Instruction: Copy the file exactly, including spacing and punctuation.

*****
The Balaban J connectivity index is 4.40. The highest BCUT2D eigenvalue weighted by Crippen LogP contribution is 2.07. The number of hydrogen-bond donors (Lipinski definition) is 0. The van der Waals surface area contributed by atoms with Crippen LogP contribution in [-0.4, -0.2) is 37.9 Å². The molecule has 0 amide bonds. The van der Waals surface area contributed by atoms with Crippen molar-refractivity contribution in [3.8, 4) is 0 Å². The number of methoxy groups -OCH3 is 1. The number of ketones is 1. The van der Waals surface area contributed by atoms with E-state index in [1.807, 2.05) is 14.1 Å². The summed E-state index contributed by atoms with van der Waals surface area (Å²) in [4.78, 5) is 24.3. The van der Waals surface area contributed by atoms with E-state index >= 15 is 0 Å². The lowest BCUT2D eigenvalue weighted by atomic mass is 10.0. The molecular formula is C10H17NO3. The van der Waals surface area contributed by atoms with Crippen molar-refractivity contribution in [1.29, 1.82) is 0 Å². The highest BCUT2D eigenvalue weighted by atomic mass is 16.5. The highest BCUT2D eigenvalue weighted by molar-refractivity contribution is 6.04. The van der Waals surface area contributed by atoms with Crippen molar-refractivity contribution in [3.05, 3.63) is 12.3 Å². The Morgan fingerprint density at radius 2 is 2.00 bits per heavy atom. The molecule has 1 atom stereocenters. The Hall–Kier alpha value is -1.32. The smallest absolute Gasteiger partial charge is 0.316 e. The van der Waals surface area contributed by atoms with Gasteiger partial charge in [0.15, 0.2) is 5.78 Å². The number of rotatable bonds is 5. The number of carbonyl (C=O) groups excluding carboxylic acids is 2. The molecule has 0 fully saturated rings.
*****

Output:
The Balaban J connectivity index is 4.40. The highest BCUT2D eigenvalue weighted by Crippen LogP contribution is 2.07. The number of hydrogen-bond donors (Lipinski definition) is 0. The van der Waals surface area contributed by atoms with Crippen LogP contribution in [-0.4, -0.2) is 37.9 Å². The molecule has 0 amide bonds. The van der Waals surface area contributed by atoms with Crippen molar-refractivity contribution in [3.8, 4) is 0 Å². The number of methoxy groups -OCH3 is 1. The number of ketones is 1. The van der Waals surface area contributed by atoms with E-state index in [1.807, 2.05) is 14.1 Å². The summed E-state index contributed by atoms with van der Waals surface area (Å²) in [4.78, 5) is 24.3. The van der Waals surface area contributed by atoms with E-state index >= 15 is 0 Å². The lowest BCUT2D eigenvalue weighted by atomic mass is 10.0. The molecular formula is C10H17NO3. The van der Waals surface area contributed by atoms with Crippen molar-refractivity contribution in [1.29, 1.82) is 0 Å². The highest BCUT2D eigenvalue weighted by atomic mass is 16.5. The highest BCUT2D eigenvalue weighted by molar-refractivity contribution is 6.04. The van der Waals surface area contributed by atoms with Crippen molar-refractivity contribution in [3.05, 3.63) is 12.3 Å². The Morgan fingerprint density at radius 2 is 2.00 bits per heavy atom. The molecule has 1 atom stereocenters. The Hall–Kier alpha value is -1.32. The smallest absolute Gasteiger partial charge is 0.316 e. The van der Waals surface area contributed by atoms with Gasteiger partial charge in [0.15, 0.2) is 5.78 Å². The number of rotatable bonds is 5. The number of carbonyl (C=O) groups excluding carboxylic acids is 2. The molecule has 0 fully saturated rings.